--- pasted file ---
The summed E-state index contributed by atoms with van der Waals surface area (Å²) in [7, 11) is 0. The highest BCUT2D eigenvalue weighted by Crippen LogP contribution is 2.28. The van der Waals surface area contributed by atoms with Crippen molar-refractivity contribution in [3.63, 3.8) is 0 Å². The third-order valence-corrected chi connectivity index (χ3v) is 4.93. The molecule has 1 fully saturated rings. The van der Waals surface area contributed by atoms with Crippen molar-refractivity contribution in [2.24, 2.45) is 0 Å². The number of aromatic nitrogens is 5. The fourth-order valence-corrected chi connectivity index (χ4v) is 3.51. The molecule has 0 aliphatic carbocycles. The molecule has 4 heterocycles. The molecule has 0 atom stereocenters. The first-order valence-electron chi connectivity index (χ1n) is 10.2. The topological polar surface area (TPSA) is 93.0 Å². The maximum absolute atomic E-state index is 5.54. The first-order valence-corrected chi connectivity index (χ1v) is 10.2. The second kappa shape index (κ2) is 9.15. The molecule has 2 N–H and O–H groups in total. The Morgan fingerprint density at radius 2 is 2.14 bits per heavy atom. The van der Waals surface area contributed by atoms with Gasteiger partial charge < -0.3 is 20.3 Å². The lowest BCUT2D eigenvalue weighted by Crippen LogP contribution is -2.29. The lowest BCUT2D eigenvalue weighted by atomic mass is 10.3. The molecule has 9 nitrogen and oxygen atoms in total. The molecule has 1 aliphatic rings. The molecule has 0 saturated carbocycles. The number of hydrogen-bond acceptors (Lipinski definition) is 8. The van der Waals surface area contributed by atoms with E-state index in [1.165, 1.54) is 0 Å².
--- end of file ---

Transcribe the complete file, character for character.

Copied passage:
The summed E-state index contributed by atoms with van der Waals surface area (Å²) in [7, 11) is 0. The highest BCUT2D eigenvalue weighted by Crippen LogP contribution is 2.28. The van der Waals surface area contributed by atoms with Crippen molar-refractivity contribution in [3.63, 3.8) is 0 Å². The third-order valence-corrected chi connectivity index (χ3v) is 4.93. The molecule has 1 fully saturated rings. The van der Waals surface area contributed by atoms with Crippen molar-refractivity contribution in [2.24, 2.45) is 0 Å². The number of aromatic nitrogens is 5. The fourth-order valence-corrected chi connectivity index (χ4v) is 3.51. The molecule has 0 aliphatic carbocycles. The molecule has 4 heterocycles. The molecule has 0 atom stereocenters. The first-order valence-electron chi connectivity index (χ1n) is 10.2. The topological polar surface area (TPSA) is 93.0 Å². The maximum absolute atomic E-state index is 5.54. The first-order valence-corrected chi connectivity index (χ1v) is 10.2. The second kappa shape index (κ2) is 9.15. The molecule has 2 N–H and O–H groups in total. The Morgan fingerprint density at radius 2 is 2.14 bits per heavy atom. The van der Waals surface area contributed by atoms with Gasteiger partial charge < -0.3 is 20.3 Å². The lowest BCUT2D eigenvalue weighted by Crippen LogP contribution is -2.29. The lowest BCUT2D eigenvalue weighted by atomic mass is 10.3. The molecule has 9 nitrogen and oxygen atoms in total. The molecule has 1 aliphatic rings. The molecule has 0 saturated carbocycles. The number of hydrogen-bond acceptors (Lipinski definition) is 8. The van der Waals surface area contributed by atoms with E-state index in [1.165, 1.54) is 0 Å².